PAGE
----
Too much information – be gentlemanly with your research

As it's their wedding they can be forgiven

I just read The Fear Index by Robert Harris. Much of the derring-do is in the world of hedge funds. Hedge funds make me feel baffled and not a little cross. Mercifully, Harris is a great storyteller – which means he knows that already.

Instead of baffling us, Harris starts with characters in a situation we can relate to – a man with a mysterious intruder in his house. A good half of the book passes before the reader ever has to grapple with how a hedge fund actually works. When we do it’s a terrific scene – a flashback to how the main characters met, so we want to read it. It’s full of entertaining characterisation – a racy rogue explains to an introverted scientist that it’s like betting on whether the girl at the fridge is wearing black underwear.

If you know about hedge funds, it’s charming enough that you forgive it being explained so basically. If you don’t, you see a bit of character interaction and emerge smugger and wiser.

Setting overload

So many novels derive much of their atmosphere and story from the setting. Whether it’s historical, sci-fi, fantasy, mountaineering, SAS thrillers (or even the world of classical music like My Memories of a Future Life). A lot of the fun of a book like this is the feeling you’ve had an insider view. But it’s easy to overdo the details. Especially if some of your story hinges around something as intricate as how hedge funds work.

I see a lot of novels that judge this wrong. Research-dumps, screeds of stodgy exposition that the writer mistakes for scene-setting. It’s clear that the writer has done admirable amounts of legwork – but they then frogmarch the reader through it too.

This not only holds up the story, it puts the reader on the outside while things are explained to them. In fact, you want them on the inside, immersed in the world as though the distinctive details were a natural part of life.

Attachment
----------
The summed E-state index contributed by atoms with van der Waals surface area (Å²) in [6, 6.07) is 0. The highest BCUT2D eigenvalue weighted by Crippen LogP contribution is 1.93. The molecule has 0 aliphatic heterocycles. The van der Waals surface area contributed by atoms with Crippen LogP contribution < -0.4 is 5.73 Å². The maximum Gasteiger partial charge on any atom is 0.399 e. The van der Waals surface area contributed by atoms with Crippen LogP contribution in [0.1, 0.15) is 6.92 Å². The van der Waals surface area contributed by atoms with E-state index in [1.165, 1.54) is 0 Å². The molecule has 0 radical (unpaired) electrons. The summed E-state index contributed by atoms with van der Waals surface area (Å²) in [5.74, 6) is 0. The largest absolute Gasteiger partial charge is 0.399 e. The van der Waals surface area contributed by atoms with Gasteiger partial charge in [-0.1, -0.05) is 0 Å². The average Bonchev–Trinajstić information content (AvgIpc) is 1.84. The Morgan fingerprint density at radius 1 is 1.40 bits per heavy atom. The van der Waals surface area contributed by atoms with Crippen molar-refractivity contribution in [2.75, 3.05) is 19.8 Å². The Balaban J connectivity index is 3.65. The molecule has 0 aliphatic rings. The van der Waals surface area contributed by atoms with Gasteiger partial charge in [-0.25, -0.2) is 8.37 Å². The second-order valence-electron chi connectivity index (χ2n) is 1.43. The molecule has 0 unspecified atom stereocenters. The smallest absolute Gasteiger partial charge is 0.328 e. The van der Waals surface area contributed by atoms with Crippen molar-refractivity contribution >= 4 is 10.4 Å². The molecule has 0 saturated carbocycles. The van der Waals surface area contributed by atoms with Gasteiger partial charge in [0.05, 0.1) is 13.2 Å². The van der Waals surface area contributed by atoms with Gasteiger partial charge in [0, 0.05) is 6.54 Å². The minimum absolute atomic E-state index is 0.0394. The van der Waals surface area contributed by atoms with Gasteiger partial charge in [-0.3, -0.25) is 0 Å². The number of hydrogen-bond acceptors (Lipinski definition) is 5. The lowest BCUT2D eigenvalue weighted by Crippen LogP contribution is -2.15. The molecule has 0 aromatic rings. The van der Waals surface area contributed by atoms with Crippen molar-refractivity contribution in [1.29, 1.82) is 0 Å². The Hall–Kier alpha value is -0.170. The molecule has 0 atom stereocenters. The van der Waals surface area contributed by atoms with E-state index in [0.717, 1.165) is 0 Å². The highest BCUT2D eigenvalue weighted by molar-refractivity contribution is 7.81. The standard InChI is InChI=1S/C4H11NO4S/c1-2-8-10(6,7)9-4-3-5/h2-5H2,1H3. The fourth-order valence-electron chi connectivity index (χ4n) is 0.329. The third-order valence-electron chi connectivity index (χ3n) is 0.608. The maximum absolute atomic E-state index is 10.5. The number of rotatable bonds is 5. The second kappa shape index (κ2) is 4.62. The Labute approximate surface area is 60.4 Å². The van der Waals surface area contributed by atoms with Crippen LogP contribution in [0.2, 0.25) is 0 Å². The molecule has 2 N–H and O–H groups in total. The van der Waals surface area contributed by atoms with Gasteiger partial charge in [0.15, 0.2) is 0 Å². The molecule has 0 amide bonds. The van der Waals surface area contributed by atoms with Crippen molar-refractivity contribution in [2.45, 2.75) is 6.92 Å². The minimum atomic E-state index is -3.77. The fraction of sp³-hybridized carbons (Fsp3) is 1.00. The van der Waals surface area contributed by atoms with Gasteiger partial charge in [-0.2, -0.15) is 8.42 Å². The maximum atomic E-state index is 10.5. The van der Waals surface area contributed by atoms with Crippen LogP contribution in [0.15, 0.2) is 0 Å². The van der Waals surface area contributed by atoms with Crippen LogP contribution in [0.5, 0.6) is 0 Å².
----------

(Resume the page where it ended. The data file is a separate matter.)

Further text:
Wear it lightly

Harris clearly understands that however heavily he has to research, the novel should wear it lightly.

His other thrillers tackle ancient Rome (Imperium, Pompeii, Lustrum), the 1940s wartime code-breaking centre Bletchley Park (Enigma) an alternate 1960s (Fatherland) – to name but a few. They are full of intricate world-building – but he translates them into pressures on characters that generate stories. At the same time, you never feel you’re struggling to understand, or patronised because he’s gone too simple. It’s as if when he sat down to write he tried to say as little as possible about what he knew – and put the story and character first.

In your handling of research you have to be like the definition of a gentleman – a man who knows how to play the banjo but refrains from doing so.

Which authors do you think are gentlemanly with research?

How to write a novel – in-depth webinar series with Joanna Penn of The Creative Penn, starting November.  Find more details and sign up here.

Nail Your Novel – my short book about how to write a long one – is available from Amazon. Not too late to nab a Kindle copy if you’re aiming to be a Wrimo!

My Memories of a Future Life is now available in full. You can also listen to or download a free audio of the first 4 chapters over on the red blog.


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  1. #1 by Kay on October 30, 2011 - 4:44 pm

    Yoko Ogawa, in “The Housekeeper and the Professor,” is gentlemanly with research, here, in higher, but really basic, mathematics shared by a top-level but memory-impaired professor, explained to and understood by a housekeeper and her 10-year old son. One cool way Ogawa did this was by repetition–we see the same concepts or formulas more than once and they are built on as carefully as a toothpick castle. And they are knitted together by a simple and profound story–respect is the prime number of the lacy complexity relationships full of human frailty.

    • #2 by rozmorris @dirtywhitecandy on October 30, 2011 - 6:31 pm

      What a lovely example, Kay. Higher maths is just the kind of thing to bring me out in hives (it certainly did when I tried to study it) and probably the writer traded on the idea that few readers would understand it in enough depth to start with. I can imagine that building understanding like this allowed her to build a symbol too.

  2. #3 by Dom Camus on October 30, 2011 - 8:02 pm